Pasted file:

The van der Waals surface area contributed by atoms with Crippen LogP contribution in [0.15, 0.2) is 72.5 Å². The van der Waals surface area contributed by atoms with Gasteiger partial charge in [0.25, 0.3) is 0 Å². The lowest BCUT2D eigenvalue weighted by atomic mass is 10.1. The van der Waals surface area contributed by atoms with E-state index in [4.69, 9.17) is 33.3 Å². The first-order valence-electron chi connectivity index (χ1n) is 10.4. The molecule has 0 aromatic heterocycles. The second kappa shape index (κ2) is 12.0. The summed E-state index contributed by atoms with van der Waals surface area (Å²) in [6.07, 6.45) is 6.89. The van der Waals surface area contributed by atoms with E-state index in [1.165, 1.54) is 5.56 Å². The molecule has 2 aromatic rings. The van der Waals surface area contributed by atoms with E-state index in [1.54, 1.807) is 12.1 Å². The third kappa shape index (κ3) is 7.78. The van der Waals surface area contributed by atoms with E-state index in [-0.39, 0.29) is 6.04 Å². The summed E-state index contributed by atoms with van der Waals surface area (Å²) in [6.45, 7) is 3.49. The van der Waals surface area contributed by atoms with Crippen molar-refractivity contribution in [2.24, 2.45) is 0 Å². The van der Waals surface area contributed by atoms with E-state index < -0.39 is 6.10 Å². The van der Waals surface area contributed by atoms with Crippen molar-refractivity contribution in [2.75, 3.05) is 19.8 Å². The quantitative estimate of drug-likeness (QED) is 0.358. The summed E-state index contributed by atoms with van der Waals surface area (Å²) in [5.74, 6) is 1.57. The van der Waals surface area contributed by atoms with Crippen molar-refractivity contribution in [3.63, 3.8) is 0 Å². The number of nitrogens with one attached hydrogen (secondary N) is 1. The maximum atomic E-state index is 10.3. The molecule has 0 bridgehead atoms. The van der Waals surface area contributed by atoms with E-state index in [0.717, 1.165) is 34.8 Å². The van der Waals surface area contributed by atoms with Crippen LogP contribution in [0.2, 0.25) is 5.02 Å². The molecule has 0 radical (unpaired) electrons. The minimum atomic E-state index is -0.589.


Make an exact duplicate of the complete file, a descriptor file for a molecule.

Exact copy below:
The van der Waals surface area contributed by atoms with Crippen LogP contribution in [0.15, 0.2) is 72.5 Å². The van der Waals surface area contributed by atoms with Gasteiger partial charge in [0.25, 0.3) is 0 Å². The lowest BCUT2D eigenvalue weighted by atomic mass is 10.1. The van der Waals surface area contributed by atoms with E-state index in [4.69, 9.17) is 33.3 Å². The first-order valence-electron chi connectivity index (χ1n) is 10.4. The molecule has 0 aromatic heterocycles. The second kappa shape index (κ2) is 12.0. The summed E-state index contributed by atoms with van der Waals surface area (Å²) in [6.07, 6.45) is 6.89. The van der Waals surface area contributed by atoms with E-state index in [1.165, 1.54) is 5.56 Å². The molecule has 2 aromatic rings. The van der Waals surface area contributed by atoms with E-state index in [1.54, 1.807) is 12.1 Å². The third kappa shape index (κ3) is 7.78. The van der Waals surface area contributed by atoms with E-state index in [-0.39, 0.29) is 6.04 Å². The summed E-state index contributed by atoms with van der Waals surface area (Å²) in [6.45, 7) is 3.49. The van der Waals surface area contributed by atoms with Crippen molar-refractivity contribution in [2.24, 2.45) is 0 Å². The van der Waals surface area contributed by atoms with E-state index < -0.39 is 6.10 Å². The van der Waals surface area contributed by atoms with Crippen molar-refractivity contribution in [2.75, 3.05) is 19.8 Å². The quantitative estimate of drug-likeness (QED) is 0.358. The summed E-state index contributed by atoms with van der Waals surface area (Å²) in [5.74, 6) is 1.57. The van der Waals surface area contributed by atoms with Crippen molar-refractivity contribution in [3.63, 3.8) is 0 Å². The number of nitrogens with one attached hydrogen (secondary N) is 1. The maximum atomic E-state index is 10.3. The molecule has 0 bridgehead atoms. The van der Waals surface area contributed by atoms with E-state index in [0.717, 1.165) is 34.8 Å². The van der Waals surface area contributed by atoms with Crippen LogP contribution in [0.2, 0.25) is 5.02 Å². The molecule has 0 radical (unpaired) electrons. The minimum atomic E-state index is -0.589.